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Recommendations for reporting equivalent black carbon (eBC) mass concentrations based on long-term pan-European in-situ observations
Marjan Savadkoohi, Marco Pandolfi, Olivier Favez, Jean-Philippe Putaud, Konstantinos Eleftheriadis, Markus Fiebig, Philip Hopke, Paolo Laj, A. Wiedensohler, Griša Močnik, 2024, original scientific article

Abstract: A reliable determination of equivalent black carbon (eBC) mass concentrations derived from filter absorption photometers (FAPs) measurements depends on the appropriate quantification of the mass absorption cross-section (MAC) for converting the absorption coefficient (babs) to eBC. This study investigates the spatial–temporal variability of the MAC obtained from simultaneous elemental carbon (EC) and babs measurements performed at 22 sites. We compared different methodologies for retrieving eBC integrating different options for calculating MAC including: locally derived, median value calculated from 22 sites, and site-specific rolling regression MAC. The eBC concentrations that underwent correction using these methods were identified as LeBC (local MAC), MeBC (median MAC), and ReBC (Rolling MAC) respectively. Pronounced differences (up to more than 50 %) were observed between eBC as directly provided by FAPs (NeBC; Nominal instrumental MAC) and ReBC due to the differences observed between the experimental and nominal MAC values. The median MAC was 7.8 ± 3.4 m2/g from 12 aethalometers at 880 nm, and 10.6 ± 4.7 m2/g from 10 MAAPs at 637 nm. The experimental MAC showed significant site and seasonal dependencies, with heterogeneous patterns between summer and winter in different regions. In addition, long-term trend analysis revealed statistically significant (s.s.) decreasing trends in EC. Interestingly, we showed that the corresponding corrected eBC trends are not independent of the way eBC is calculated due to the variability of MAC. NeBC and EC decreasing trends were consistent at sites with no significant trend in experimental MAC. Conversely, where MAC showed s.s. trend, the NeBC and EC trends were not consistent while ReBC concentration followed the same pattern as EC. These results underscore the importance of accounting for MAC variations when deriving eBC measurements from FAPs and emphasizes the necessity of incorporating EC observations to constrain the uncertainty associated with eBC.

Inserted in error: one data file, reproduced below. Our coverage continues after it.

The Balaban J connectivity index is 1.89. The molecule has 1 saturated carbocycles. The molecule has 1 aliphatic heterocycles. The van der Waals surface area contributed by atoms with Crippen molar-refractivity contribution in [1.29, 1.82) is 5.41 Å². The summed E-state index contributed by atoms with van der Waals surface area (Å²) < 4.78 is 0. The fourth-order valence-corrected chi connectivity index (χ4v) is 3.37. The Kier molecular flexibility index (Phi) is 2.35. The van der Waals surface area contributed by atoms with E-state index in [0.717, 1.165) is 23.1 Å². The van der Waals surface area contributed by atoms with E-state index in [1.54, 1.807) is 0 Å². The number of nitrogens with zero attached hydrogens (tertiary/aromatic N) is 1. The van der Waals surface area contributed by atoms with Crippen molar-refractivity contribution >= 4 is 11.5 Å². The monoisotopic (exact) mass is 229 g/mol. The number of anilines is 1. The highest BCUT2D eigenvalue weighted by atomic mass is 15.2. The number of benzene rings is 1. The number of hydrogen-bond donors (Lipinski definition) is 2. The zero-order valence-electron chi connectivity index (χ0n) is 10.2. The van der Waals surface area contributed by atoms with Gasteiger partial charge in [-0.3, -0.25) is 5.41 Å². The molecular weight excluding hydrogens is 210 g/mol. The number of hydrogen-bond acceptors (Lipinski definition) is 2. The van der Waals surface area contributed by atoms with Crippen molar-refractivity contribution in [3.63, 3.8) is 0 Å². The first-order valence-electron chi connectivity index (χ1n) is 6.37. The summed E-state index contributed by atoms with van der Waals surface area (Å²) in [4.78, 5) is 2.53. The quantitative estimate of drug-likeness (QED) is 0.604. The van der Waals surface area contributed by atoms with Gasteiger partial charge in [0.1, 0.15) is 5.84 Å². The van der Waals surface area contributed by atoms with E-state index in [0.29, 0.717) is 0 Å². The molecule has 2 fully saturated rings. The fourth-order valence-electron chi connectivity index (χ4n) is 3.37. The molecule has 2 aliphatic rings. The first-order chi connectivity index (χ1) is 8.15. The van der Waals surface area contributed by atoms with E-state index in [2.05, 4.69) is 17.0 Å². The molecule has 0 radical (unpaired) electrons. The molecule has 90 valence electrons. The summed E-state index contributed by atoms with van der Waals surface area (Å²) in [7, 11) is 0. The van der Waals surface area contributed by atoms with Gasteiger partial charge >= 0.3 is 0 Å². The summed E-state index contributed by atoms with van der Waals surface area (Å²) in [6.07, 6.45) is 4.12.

Keywords: equivalent black carbon, mass absorption cross-section, filter absorption photometers, elemental carbon, absorption, site specific MAC, rolling MAC
Published in RUNG: 04.03.2024; Views: 529; Downloads: 4
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Elucidating local pollution and site representativeness at the Jungfraujoch, Switzerland through parallel aerosol measurements at an adjacent mountain ridge
Nicolas Bukowiecki, Benjamin Brem, Günther Wehrle, Griša Močnik, Stéphane Affolter, Markus Christian Leuenberger, Martine Collaud Coen, Maxime Hervo, Urs Baltensperger, Martin Gysel, 2021, original scientific article

Abstract: Many long-term air pollution and climate monitoring stations face the issue of increasing anthropogenic activities in their vicinity. Furthermore, the spatial representativeness of the sites is often not entirely understood especially in mountainous terrain with complex topographic features. This study presents a 5-year comparison of parallel aerosol measurements (total particle number concentration and equivalent black carbon mass concentration) at the Jungfraujoch in the Swiss Alps (JFJ, 3580 m a.s.l.), and an adjacent mountain ridge, the Jungfrau East Ridge (JER, 3705 m a.s.l.), in 1000 m air-line distance to the main site. The parallel aerosol measurements reveal characteristic differences in the diurnal variations between the two sites under certain specific meteorological conditions. Our analysis estimates that on 20-40% of the days local activities at the Jungfraujoch have a clear influence on the measured time series of the total aerosol number concentration and the equivalent black carbon mass concentration. This influence is mainly seen in form of strong isolated spikes rather than by an increase in the on-site background concentration. They can thus be flagged during the data quality assurance process and filtered from those measurement parameters available at high time resolution. Removing the spikes from the original time series results in daily mean values for the total aerosol number concentration and equivalent black carbon mass concentration that are 5-10 % lower compared to the original signals. During nighttime with hardly any local pollution sources that cause spikes this percentage decreases towards 0%. The signal baselines at the Jungfraujoch and Jungfrau East Ridge correlate well during more than 50% of the days.
Keywords: aerosol long-term monitoring, equivalent black carbon, aerosol number concentration, spatial variation
Published in RUNG: 15.03.2021; Views: 2079; Downloads: 71
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